Laura Gonzalez


19 Jan 2005

Peer Assessment

Rhed got a very clear sense that the anxiety about teaching research degree students without having a research degree, specified in profile 2, were not going to be fully resolved by doing a PGCert in Teaching and Learning.

Although this will help to give me some context of pedagogical theory and, through knowledge and peer experience, will strengthen my actual delivery practice, I won’t be able to be satisfied until I have gone through the whole process myself.

In a way, I was very glad Rhed pointed this out. I was great to hear it from someone else. I am applying to do a PhD next October as a career move. I want to be a researcher but I anso want to improve my professional teaching practice, being able to relate to students from a position of having the experience. The people I have talked to about this all think that I am doing it because of the subject or because I have an inclination to write academically. This is only part of my decision and having someone notice how important a PhD will be and how it will enhance my teaching was indeed very rewarding.

I applied to Central Saint Martins in December and I am currently writing my AHRB Doctoral Award application. This has already changed the way I teach some of the sessions of the training programme (more confidence, first hand examples I can relate to, real problems encountered rather than those I have read about or seen in other students). It ias evident the benefits a PhD will have in my job.

Both Leonora and Rhed pointed out the quality of the writing in the profile statement. This was very encouraging as I will be looking at producing a 60,000-word thesis for my PhD and, English not being my first language, I feel a little intimidated. I did spend a lot of time articulating the text for the profile 2 of the PGCert course. I teach the session on proposal writing and I place a lot of emphasis of quality, trying to avoid obscure theses and papers that will only be read by academics. I really want to produce a good PhD where people from outside the field can relate to the writing and which, perhaps, can be published into a book. I was very pleased with their comments and felt as if all the hard work with the Oxford English Dictionary. and the Thesaurus wasn’t in vain.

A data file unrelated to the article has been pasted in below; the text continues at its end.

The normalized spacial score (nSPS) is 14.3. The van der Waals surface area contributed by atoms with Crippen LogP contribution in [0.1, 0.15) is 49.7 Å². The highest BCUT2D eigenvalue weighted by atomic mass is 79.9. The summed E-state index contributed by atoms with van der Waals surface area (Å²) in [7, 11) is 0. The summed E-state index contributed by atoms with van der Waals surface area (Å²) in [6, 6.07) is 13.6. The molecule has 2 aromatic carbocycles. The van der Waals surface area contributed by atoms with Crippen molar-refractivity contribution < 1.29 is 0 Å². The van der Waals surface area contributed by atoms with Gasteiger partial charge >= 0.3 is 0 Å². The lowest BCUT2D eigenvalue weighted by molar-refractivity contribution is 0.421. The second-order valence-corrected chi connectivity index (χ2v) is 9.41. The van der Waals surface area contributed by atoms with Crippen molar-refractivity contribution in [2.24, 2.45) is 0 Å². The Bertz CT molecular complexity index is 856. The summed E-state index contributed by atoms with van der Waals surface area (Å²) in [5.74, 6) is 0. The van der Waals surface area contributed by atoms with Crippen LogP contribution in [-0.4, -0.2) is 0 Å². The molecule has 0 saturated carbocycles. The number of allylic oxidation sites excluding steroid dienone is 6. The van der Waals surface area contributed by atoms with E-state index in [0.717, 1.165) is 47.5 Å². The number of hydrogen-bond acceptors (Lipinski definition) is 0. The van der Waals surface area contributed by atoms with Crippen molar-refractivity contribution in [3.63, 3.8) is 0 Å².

[Note to self: read more Barthes, who writes beautifully in an academic way]

Posted in Blog, PhD

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About Me

I am an artist and writer. My recent practice performance, film, dance, photography and text, and my work has been performed, exhibited and published in many venues in Europe and the US. I have spoken at numerous conferences and events, including the Museum for the Fashion Institute of Technology in New York, the Medical Museum in Copenhagen, College Arts Association and the Association for the Psychoanalysis of Culture and Society. When I am not following Freud, Lacan and Marx’s footsteps with my camera or creating performance works as part of my Athenaeum Research Fellowship at the Royal Conservatoire of Scotland, I teach postgraduate students at Transart Institute.

I am currently immersed in an interdisciplinary project exploring knowledge and the body of the hysteric. In 2013, together with Child and Adolescent Mental Health practitioner Frances Davies, I co-edited the book ‘Madness, Women and the Power of Art’, to which I contributed a work authored with Eleanor Bowen. My book ‘Make Me Yours: How Art Seduces’ was published by Cambridge Scholars in 2016. In this text, investigates psychoanalytic approaches to making and understanding objects of seduction, including an examination of parallels between artistic and analytic practices, a study of Manolo Blahnik’s shoes as objects of desire, a disturbing encounter with Marcel Duchamp’s last work, and the creation of a psychoanalytically inspired Discourse of the Artefact, a framework enabling the circulation of questions and answers through a relational approach to artworks.